Book drive. As part of virtual field experiences, the curriculum was designed to provide preservice teachers with periodic opportunities to conduct debriefing sessions with the teacher without students present. Through these dialogues, many preservice teachers gained valuable insight into host students and their families that defied easy categorization and challenged preconceived notions of historically oppressed groups. During a 4th year connection to the East Chicago school, a host teacher described her experience organizing a field trip and the response she received when she sent a request home for chaperones; every parent but one expressed an interest in taking a day off work or rearranging their schedules so that they might assist in the field trip. Contrary to many stereotypes that suggest low income Hispanics/Latinos and African Americans do not value education, preservice teachers reported that they learned from the host teacher that there was a high regard for education and learning opportunities among the parents of the host students.

Through ongoing debriefing sessions with the host teacher, the preservice teachers learned that host students often lacked opportunities many preservice teachers considered fundamental to their K-12 educational experiences. Preservice teachers noted in their journals that they were impressed by the school’s physical facilities and wondered how a distressed area was able to afford a relatively new school. They learned the building was recently renovated through an influx of funds from casinos operating within the district; however, because the funds were restricted, the school still lacked music, gym, and art teachers. In addition, the host teacher noted that other teachers remarked they had little time to involve students in these extracurricular activities given the lack of support and new state testing mandates.

Praxis was built out of challenging stereotypes in ways that provided preservice teachers with the opportunity to take well-thought-out action to assist students in reaching their full potential. Preservice teachers knew that it would not be practical to challenge the funding structures of the school but learned through debriefing sessions with the host teacher of a project that would give back to students. After talking with the teacher, the preservice teachers discovered that over the summer students often lost the progress they made on their reading skills, the result of a lack of age-appropriate books and magazines in their homes. In response, preservice teachers organized an ongoing book drive for the entire school. This book drive exemplifies one of the ways in which they began linking the needs of students with their own actions as educators, tying ethical considerations to teacher practices.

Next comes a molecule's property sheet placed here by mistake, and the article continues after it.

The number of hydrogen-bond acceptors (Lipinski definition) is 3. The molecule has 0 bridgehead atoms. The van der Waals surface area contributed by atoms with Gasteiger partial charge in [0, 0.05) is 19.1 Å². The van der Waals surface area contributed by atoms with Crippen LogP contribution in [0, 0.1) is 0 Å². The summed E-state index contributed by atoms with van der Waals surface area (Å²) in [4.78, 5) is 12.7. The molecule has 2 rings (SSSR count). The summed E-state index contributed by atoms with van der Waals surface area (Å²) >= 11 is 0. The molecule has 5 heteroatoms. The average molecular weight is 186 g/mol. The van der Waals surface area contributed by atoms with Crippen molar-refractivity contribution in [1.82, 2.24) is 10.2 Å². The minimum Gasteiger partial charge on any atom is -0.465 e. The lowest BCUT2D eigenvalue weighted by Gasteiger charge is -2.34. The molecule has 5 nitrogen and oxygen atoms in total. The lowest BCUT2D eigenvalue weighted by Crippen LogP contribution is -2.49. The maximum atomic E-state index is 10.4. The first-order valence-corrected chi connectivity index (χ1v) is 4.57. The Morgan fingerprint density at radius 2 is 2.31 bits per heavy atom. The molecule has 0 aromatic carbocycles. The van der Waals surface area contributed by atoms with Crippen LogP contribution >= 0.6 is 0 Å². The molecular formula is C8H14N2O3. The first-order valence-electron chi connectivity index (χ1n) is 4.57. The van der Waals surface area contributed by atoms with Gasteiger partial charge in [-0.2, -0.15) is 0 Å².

Analysis of praxis. Spurred to action by the recognition that being an educator is as much about being a civil servant as a classroom practitioner, preservice teachers learned that praxis means working in the community, engaging in leadership activities, charting unknown territory, being responsible to others, and following through on commitments. When preservice teachers planned the book drive, they struggled to gain a sense of direction, as none of the preservice teachers had experience at running a book drive. After conducting an informal inquiry into what a book drive entails, they engaged in outreach into the university community and their hometowns to collect books, careful to mark each region so as not to duplicate their efforts. Preservice teachers who lived near campus agreed to store the books in their apartments and, as the project picked up momentum, they volunteered to meet before class to share progress reports.

As the semester continued, the preservice teachers found ways to incorporate the book drive into the videoconferencing sessions as a method of fostering excitement about reading in host students. They brought in stacks of books, used them as a backdrop for video connections, and signed personal copies for students who contributed to online lessons. When the signed books arrived at the host school, preservice teachers used the opportunity to provide interactive reading lessons on social studies, math, and science that were designed to allow host students occasions to showcase their new book to the rest of the class while preservice teachers conducted a lesson.

Personalization, Dialogue, and Praxis Meet Theory

Through videoconferencing and the embedded processes of personalization, dialogue, and praxis, the preservice teachers grappled with multicultural theory in life situations and educational contexts they will experience later in their careers. Their familiarity with individual students precluded an approach that can result in deficit stereotypes and oversimplification of complex social and educational differences, a phenomenon that Lisa Delpit (1995) noted can lead to references to disadvantaged students as “other people’s children.” Rather than describe host students in an abstract way as “low-income,” “second language,” “immigrant,” or “minority students,” the preservice teachers saw “buddies,” a Carlos, a Maria, a Guadalupe. A Freirian approach to virtual field experiences allowed preservice teachers to gain a deeper understanding of and appreciation for instruction and observation in diverse settings.

Research on multicultural education confirms that practical experiences are beneficial to preservice teachers in developing skills and attitudes toward students who are different from them. Wallace (2000) found that traditional field experiences that provide preservice teachers with the opportunity to experience diversity assist in the development of what she termed “multicultural competencies,” the ability to work with diverse populations and advocate on their behalf. Field experiences have been identified as the best means to prepare future teachers for the diversity and complexity of the classrooms of today and tomorrow (Goodlad, 1990). It is our contention that technology mediated field experiences, such as the one described in this article, can also assist in the development of these multicultural competencies.